Sense & Centsibility Blog
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How to Create a Budget to Weather a COVID-19 Layoff

If you have been laid off during the COVID-19 pandemic, there are steps you need to take right away, which we shared in a previous blog post. Whether you are anticipating a layoff or are currently experiencing one, the following steps focus on creating a budget and building emergency savings.

1) Determine Your Monthly Net Income

  • If you are laid off, include any severance package and existing savings that you may need to draw from.

  • Be sure to apply for unemployment insurance. The CARES Act (the COVID-19 relief law) does provide additional benefits for people who are laid off. It also extends benefits for 13 weeks beyond your state’s current time limit for benefits. Know that unemployment benefits replace only a portion of your lost income.

  • Look for other sources of income. Find a roommate or move back home, once the stay-at-home order is lifted and it’s safe to do so. If it’s realistic, consider developing a side job, such as stripping furniture, selling items, doing yard work, babysitting, pet sitting, etc.

2) Prioritize Survival Expenses

  • Shelter: Write down your monthly mortgage or rent, utilities (including phone/internet), home owners’ insurance and property taxes (if not included in the mortgage), renters’ insurance or home owners’ association dues and necessary home repairs. Calculate everything into a monthly amount.

  • Transportation: Write down your car payment, necessary maintenance, gasoline, automobile insurance, vehicle registration and parking fees. Be sure to calculate the monthly amount for each expense and include all your vehicles. If you do not have a car, include expenses for your bus pass or Lyft/Uber/taxi/Hour Car.

  • Health/Medical: Do your best to avoid any lapses in health insurance coverage. This is covered more in-depth in a previous blog post. Add up medical expenses that you expect for the year, including health insurance premiums, co-pays, optical, dental, chiropractor, wholistic and mental health visits, prescriptions and anything else. Divide by 12 for a monthly total.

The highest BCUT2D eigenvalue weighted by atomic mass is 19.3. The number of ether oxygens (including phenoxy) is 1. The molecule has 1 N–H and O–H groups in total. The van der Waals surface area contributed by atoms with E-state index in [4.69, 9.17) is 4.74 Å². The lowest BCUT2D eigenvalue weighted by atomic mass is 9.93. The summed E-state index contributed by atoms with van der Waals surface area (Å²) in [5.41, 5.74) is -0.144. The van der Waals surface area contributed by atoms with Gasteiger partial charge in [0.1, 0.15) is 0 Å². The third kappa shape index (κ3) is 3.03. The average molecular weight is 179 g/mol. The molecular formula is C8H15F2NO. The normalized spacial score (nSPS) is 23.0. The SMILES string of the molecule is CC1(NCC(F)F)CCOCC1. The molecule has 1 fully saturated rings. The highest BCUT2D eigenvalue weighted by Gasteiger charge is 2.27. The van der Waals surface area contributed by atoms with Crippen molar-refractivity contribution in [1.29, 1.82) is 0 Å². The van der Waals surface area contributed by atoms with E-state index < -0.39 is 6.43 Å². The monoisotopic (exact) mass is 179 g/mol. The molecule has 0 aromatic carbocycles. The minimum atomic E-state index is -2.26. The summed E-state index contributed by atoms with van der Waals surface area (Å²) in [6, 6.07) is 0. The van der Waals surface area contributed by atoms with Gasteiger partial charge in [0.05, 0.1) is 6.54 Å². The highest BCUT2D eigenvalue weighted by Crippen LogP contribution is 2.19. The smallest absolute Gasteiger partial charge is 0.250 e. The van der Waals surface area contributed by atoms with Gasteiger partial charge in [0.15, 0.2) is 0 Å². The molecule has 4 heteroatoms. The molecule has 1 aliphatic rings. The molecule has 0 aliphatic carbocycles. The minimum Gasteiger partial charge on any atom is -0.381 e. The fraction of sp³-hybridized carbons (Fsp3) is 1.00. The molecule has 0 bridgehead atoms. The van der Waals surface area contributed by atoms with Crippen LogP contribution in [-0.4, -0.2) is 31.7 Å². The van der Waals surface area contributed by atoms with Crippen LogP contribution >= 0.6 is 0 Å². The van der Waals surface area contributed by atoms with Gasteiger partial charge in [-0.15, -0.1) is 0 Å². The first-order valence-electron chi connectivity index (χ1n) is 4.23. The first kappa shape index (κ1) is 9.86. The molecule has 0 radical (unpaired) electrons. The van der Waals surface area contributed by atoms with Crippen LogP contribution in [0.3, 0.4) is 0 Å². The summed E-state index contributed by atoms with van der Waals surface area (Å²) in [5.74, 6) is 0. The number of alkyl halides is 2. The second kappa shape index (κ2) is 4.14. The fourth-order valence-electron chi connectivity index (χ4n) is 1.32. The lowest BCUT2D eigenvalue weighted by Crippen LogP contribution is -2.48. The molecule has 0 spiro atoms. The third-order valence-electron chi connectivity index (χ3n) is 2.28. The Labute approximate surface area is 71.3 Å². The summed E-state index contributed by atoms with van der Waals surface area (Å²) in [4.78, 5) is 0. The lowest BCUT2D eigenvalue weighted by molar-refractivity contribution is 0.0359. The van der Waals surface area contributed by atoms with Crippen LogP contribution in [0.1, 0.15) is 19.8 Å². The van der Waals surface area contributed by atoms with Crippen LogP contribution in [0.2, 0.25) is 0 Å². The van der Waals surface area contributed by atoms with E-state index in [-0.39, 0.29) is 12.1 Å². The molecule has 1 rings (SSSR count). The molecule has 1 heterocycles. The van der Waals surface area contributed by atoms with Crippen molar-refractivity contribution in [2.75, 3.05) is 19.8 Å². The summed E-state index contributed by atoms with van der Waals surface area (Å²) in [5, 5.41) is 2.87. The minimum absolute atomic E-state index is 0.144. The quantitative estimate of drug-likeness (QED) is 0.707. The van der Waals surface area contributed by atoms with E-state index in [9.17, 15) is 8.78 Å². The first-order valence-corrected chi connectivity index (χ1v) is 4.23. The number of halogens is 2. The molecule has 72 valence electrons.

• Create a realistic food budget. Before the layoff, you might have spent more money on eating out and non-essential food items. In crisis mode, plan your meals, use what’s in your pantry, shop within your means and, if needed, use community food programs. 

  • Calculate your monthly spending on basic clothing needs and home supply necessities, like personal care and cleaning products.

For tips on keeping these survival expenses as low as possible, see our previous blog post on crisis budgeting during tight financial times.

3) Calculate Other Expenses; Prepare to Make Cuts

  • Track every other area of spending. This could include children’s music lessons and other activities, gym memberships, gifts, charities/tithing, alcohol, tobacco, entertainment, travel, salon, day care, diapers and more. Don’t forget to include any annual costs; for example, Amazon has a one-time annual payment of $115. Add up the yearly costs in each category, then divide by 12 to get a monthly amount.

  • What are your monthly payments on other debts? Taxes owed? Personal loans from friends or family? Credit card debt? Student loans? Payday loans? Pawn shop loans? Back bills past due?

  • Look critically at all spending. Determine which categories are not essential. Prepare to make cuts.

  • Do your best to avoid using your credit cards. What you charge now will only increase your monthly payments, which already may not be affordable if you’ve experienced a job loss or reduced income.

4) Build Emergency Savings

  • If you are not yet laid off, build an emergency savings account now.

  • Cutting non-essential spending helps make more money available for savings.

  • Try to set aside enough in emergency savings to pay for your survival expenses while you are unemployed or have reduced income. Even small amounts -- $10-$25 per month – will help.

During your layoff and other periods of financial uncertainty, it’s okay to dip into your savings to help meet your monthly expenses. However, once you have regained financial control, be intentional and do not touch those funds. Savings will be essential to cover emergency expenses in the future. Plus, you won’t have to resort to using your credit cards and create +more debt.

LSS Financial Counseling can provide additional, free support as you navigate this pandemic. If you do not have enough income to cover all your debts, our experienced counselors can help you determine your options. They will also work with you to create a budget and realistic plan for your finances. Call 888.577.2227, or get all your support online at your convenience.

Co-authors Sarah Jannusch and Mei Lin Kroll are Certified Financial Counselors with LSS Financial Counseling.